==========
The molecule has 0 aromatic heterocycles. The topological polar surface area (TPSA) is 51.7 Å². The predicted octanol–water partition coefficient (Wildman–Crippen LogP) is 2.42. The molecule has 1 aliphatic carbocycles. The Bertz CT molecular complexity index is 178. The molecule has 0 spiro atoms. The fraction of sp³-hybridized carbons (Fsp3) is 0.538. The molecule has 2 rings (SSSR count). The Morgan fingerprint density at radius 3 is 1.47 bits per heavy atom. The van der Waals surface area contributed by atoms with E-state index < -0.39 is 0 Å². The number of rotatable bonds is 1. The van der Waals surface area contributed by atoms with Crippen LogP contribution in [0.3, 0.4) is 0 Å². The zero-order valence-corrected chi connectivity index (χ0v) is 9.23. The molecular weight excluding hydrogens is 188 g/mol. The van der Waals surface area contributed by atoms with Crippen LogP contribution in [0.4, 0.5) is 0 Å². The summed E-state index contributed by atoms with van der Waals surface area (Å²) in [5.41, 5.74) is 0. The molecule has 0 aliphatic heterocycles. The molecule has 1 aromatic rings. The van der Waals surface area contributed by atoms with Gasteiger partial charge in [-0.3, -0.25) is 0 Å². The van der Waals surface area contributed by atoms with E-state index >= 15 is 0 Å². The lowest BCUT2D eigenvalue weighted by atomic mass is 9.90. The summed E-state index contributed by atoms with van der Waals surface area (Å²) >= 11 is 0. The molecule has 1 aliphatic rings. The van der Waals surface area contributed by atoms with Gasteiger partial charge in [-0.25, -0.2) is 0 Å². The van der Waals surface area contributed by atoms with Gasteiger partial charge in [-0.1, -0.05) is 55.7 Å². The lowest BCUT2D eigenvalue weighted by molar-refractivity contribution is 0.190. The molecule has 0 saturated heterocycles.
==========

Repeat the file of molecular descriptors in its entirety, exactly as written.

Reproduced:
The molecule has 0 aromatic heterocycles. The topological polar surface area (TPSA) is 51.7 Å². The predicted octanol–water partition coefficient (Wildman–Crippen LogP) is 2.42. The molecule has 1 aliphatic carbocycles. The Bertz CT molecular complexity index is 178. The molecule has 0 spiro atoms. The fraction of sp³-hybridized carbons (Fsp3) is 0.538. The molecule has 2 rings (SSSR count). The Morgan fingerprint density at radius 3 is 1.47 bits per heavy atom. The van der Waals surface area contributed by atoms with E-state index < -0.39 is 0 Å². The number of rotatable bonds is 1. The van der Waals surface area contributed by atoms with Crippen LogP contribution in [0.3, 0.4) is 0 Å². The zero-order valence-corrected chi connectivity index (χ0v) is 9.23. The molecular weight excluding hydrogens is 188 g/mol. The van der Waals surface area contributed by atoms with Crippen LogP contribution in [0.4, 0.5) is 0 Å². The summed E-state index contributed by atoms with van der Waals surface area (Å²) in [5.41, 5.74) is 0. The molecule has 0 aliphatic heterocycles. The molecule has 1 aromatic rings. The van der Waals surface area contributed by atoms with Gasteiger partial charge in [-0.3, -0.25) is 0 Å². The van der Waals surface area contributed by atoms with E-state index >= 15 is 0 Å². The lowest BCUT2D eigenvalue weighted by atomic mass is 9.90. The summed E-state index contributed by atoms with van der Waals surface area (Å²) >= 11 is 0. The molecule has 1 aliphatic rings. The van der Waals surface area contributed by atoms with Gasteiger partial charge in [-0.25, -0.2) is 0 Å². The van der Waals surface area contributed by atoms with Gasteiger partial charge in [-0.1, -0.05) is 55.7 Å². The lowest BCUT2D eigenvalue weighted by molar-refractivity contribution is 0.190. The molecule has 0 saturated heterocycles.